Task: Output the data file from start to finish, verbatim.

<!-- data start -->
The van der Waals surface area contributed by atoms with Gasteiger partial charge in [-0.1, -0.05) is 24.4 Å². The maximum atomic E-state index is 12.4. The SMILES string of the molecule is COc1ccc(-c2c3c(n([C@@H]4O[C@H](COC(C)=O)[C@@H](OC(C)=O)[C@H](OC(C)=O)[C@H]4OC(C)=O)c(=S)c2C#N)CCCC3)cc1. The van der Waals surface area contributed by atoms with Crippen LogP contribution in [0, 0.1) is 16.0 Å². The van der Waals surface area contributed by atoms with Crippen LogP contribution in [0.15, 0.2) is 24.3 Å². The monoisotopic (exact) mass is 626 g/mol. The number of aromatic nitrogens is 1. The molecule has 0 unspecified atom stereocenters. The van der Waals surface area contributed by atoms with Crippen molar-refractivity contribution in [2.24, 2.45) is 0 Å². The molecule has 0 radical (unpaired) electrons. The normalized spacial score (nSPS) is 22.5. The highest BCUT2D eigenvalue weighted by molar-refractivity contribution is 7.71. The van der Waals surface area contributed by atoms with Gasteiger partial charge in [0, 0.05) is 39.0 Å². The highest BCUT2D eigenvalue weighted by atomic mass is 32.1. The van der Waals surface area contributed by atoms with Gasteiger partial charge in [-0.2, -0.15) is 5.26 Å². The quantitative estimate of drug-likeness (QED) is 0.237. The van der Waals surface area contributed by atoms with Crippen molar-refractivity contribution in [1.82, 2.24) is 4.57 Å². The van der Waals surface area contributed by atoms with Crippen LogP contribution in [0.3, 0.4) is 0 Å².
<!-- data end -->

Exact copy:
The van der Waals surface area contributed by atoms with Gasteiger partial charge in [-0.1, -0.05) is 24.4 Å². The maximum atomic E-state index is 12.4. The SMILES string of the molecule is COc1ccc(-c2c3c(n([C@@H]4O[C@H](COC(C)=O)[C@@H](OC(C)=O)[C@H](OC(C)=O)[C@H]4OC(C)=O)c(=S)c2C#N)CCCC3)cc1. The van der Waals surface area contributed by atoms with Crippen LogP contribution in [0, 0.1) is 16.0 Å². The van der Waals surface area contributed by atoms with Crippen LogP contribution in [0.15, 0.2) is 24.3 Å². The monoisotopic (exact) mass is 626 g/mol. The number of aromatic nitrogens is 1. The molecule has 0 unspecified atom stereocenters. The van der Waals surface area contributed by atoms with Crippen molar-refractivity contribution in [2.24, 2.45) is 0 Å². The molecule has 0 radical (unpaired) electrons. The normalized spacial score (nSPS) is 22.5. The highest BCUT2D eigenvalue weighted by molar-refractivity contribution is 7.71. The van der Waals surface area contributed by atoms with Gasteiger partial charge in [0, 0.05) is 39.0 Å². The highest BCUT2D eigenvalue weighted by atomic mass is 32.1. The van der Waals surface area contributed by atoms with Gasteiger partial charge in [-0.2, -0.15) is 5.26 Å². The quantitative estimate of drug-likeness (QED) is 0.237. The van der Waals surface area contributed by atoms with Crippen molar-refractivity contribution in [1.82, 2.24) is 4.57 Å². The van der Waals surface area contributed by atoms with Crippen LogP contribution in [0.3, 0.4) is 0 Å².